V.20 No.36 |
The Daily Word in armlessness, the Kegelmaster 2000, turkey insemination, and
By Geoffrey Plant and Gretchen Hudson [ Sun Sep 11 2011 12:24 PM ]
Ten amazing armless people including a guy who played Let It Be for The Pope.
Did Jan Van Eyck invent oil painting?
Look at this mud puddle.
Watch this Englishman put out a fire with a vacuum cleaner.
Photo gallery of things people save when they escape from their burning house.
300+ mph jet powered.... Schoolbus.
Police raid "sexual healing" church in Phoenix.
Just try bringing up the subject of Kegel exercises in the digital age and someone will find the Kegelmaster 2000. It's the world's first progressive resistance vaginal exerciser, in case you didn't know.
Here is one man who is not afraid of radiation poisoning in Fukushima.
Update on the Chinese ghost-city of Ordos.
Everything you never wanted to know about pigeon shit on your roof.
Let's check in with Blue Andy Rooney.
V.18 No.39 | 9/24/2009
Taken from strongcity.info
Fast Times at Central New Mexico Correctional Facility
By Maren Tarro [ Thu Sep 17 2009 5:04 PM ]
Jeff Bent, son of imprisoned Strong City church leader Wayne Bent, released a statement late last night to numerous media outlets, including the Alibi. Wayne Bent was convicted on one count of second-degree criminal sexual contact with a minor and two counts of contributing to the delinquency of a minor. He was sentenced to 18 years in prison (with eight years suspended) in December 2008.
The remaining church members, about 70 individuals, continue to follow Wayne’s teachings. Forty-seven people still live at the Strong City property. Some have relocated to nearby ranches for work, and eight members, including Jeff Bent, have temporarily relocated to Los Lunas to be close to the prison. “Healed, aka Lakeisha Sayer, one of the minors my father was charged over, will be returning to our church property at some point soon, having turned 18,” wrote Bent in an e-mail to the Alibi.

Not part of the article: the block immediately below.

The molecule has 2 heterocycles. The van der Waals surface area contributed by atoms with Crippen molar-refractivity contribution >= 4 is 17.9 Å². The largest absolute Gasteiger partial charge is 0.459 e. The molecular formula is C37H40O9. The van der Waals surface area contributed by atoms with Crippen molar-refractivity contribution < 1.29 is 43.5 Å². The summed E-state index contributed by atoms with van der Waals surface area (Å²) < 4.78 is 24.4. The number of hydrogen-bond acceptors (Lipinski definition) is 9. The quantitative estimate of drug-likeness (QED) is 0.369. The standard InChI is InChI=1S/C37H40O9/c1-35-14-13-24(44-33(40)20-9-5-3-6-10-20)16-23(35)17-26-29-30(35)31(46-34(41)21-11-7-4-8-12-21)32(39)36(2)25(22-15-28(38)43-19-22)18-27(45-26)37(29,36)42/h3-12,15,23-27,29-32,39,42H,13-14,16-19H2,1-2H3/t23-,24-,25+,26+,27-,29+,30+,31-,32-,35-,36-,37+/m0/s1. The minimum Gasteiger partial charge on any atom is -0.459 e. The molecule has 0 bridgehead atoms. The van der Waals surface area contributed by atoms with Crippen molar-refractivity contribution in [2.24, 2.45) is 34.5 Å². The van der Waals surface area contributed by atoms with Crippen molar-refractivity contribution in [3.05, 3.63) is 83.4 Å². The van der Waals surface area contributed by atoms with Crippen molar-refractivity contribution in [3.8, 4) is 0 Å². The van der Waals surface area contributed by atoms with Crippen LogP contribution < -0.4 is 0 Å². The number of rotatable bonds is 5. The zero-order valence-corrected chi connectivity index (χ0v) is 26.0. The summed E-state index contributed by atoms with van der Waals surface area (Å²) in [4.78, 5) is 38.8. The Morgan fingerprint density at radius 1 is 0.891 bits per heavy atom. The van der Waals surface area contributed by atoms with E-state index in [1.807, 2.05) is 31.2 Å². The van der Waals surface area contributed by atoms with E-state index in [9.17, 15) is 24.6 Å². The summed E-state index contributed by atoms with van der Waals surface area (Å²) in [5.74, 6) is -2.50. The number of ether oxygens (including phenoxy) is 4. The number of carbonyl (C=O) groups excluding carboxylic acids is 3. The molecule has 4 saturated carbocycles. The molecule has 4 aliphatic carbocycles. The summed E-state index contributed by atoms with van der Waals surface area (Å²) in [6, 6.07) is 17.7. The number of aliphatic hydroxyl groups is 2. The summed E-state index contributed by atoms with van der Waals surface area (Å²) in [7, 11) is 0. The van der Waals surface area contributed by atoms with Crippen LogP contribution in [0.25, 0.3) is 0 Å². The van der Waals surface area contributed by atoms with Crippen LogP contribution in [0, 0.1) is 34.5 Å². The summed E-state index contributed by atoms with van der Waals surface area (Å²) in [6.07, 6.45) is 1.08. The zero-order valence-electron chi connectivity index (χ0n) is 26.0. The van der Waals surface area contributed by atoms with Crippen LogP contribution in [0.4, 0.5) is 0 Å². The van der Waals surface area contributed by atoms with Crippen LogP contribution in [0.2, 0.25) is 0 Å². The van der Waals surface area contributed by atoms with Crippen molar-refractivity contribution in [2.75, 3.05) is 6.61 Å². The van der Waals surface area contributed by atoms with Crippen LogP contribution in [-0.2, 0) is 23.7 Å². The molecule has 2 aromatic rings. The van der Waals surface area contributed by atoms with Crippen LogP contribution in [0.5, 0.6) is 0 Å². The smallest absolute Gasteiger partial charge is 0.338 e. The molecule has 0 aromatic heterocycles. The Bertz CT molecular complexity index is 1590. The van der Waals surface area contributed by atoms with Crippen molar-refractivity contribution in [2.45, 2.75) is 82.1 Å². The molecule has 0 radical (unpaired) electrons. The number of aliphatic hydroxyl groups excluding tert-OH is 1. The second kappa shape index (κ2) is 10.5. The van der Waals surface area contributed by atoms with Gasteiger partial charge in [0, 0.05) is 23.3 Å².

Also according to Bent, his father is on the 18th day of a self-imposed “religious fast.” The Strong City group, also known as Lord Our Righteousness Church, has long practiced fasting as a manner of both prayer and religious/political protest. One woman, Esther, fasted for more than 30 days. Her stepsister obtained a court order that allowed her to force Esther from the church’s property.
Jeff Bent’s statement says the “media and the courts failed spectacularly at doing their job.” Citing a “maelstrom of publicity” created by a “national media feeding frenzy,” Bent holds that the courts were not able to separate his father’s media-created persona from the events called into question. “The court failed in its role to stick with the facts and the law, delivering a great injustice to my father and his church.”
Through e-mail Jeff Bent told the Alibi his father’s health condition was unknown, as Wayne, also known as Michael, has not contacted anyone from the church or been allowed visitors. Bent believes his father is in the prison hospital but says his calls to Deputy Warden Joe Garcia and Wayne’s case worker were not returned.
He does not attribute his father’s fast to hopes of release but to seeing “his continued existence in prison as supporting the state's lie that he is a child molester. He is withdrawing all cooperation with that lie.” His father will not live as a trophy or “zoo animal,” he continues, and he will not be used as an example of what happens to leaders of unconventional religions. “By the act of refusing to take food, he is accomplishing this objective every day he remains on the fast. He would rather die than continue living as a participant of a legal farce.”
Wayne and attorney John McCall are appealing the conviction. Wayne has been turned down for an appeal bond by the District Court in Las Vegas and the New Mexico Court of Appeals and will remain in prison during the appeals process. According to Bent, “The main appeal on my father's conviction is on the general calendar at the Court of Appeals. My dad's attorney should have the Brief in Chief, which is the main body of the appeal, filed by the end of this month.”
Bent also described the church’s feelings. “The events leading up to my father's incarceration, along with his present fast, consume most of our attention because of the implications it has for all of us. We believe in God, and we believe He must deliver my dad or we will all eventually be forced to give up our faith or end up where he is. We view this as religious persecution and nothing else. It is a very crucial and heart-wrending [sic] time for everyone in our church, and we feel a lot of agony over it.”
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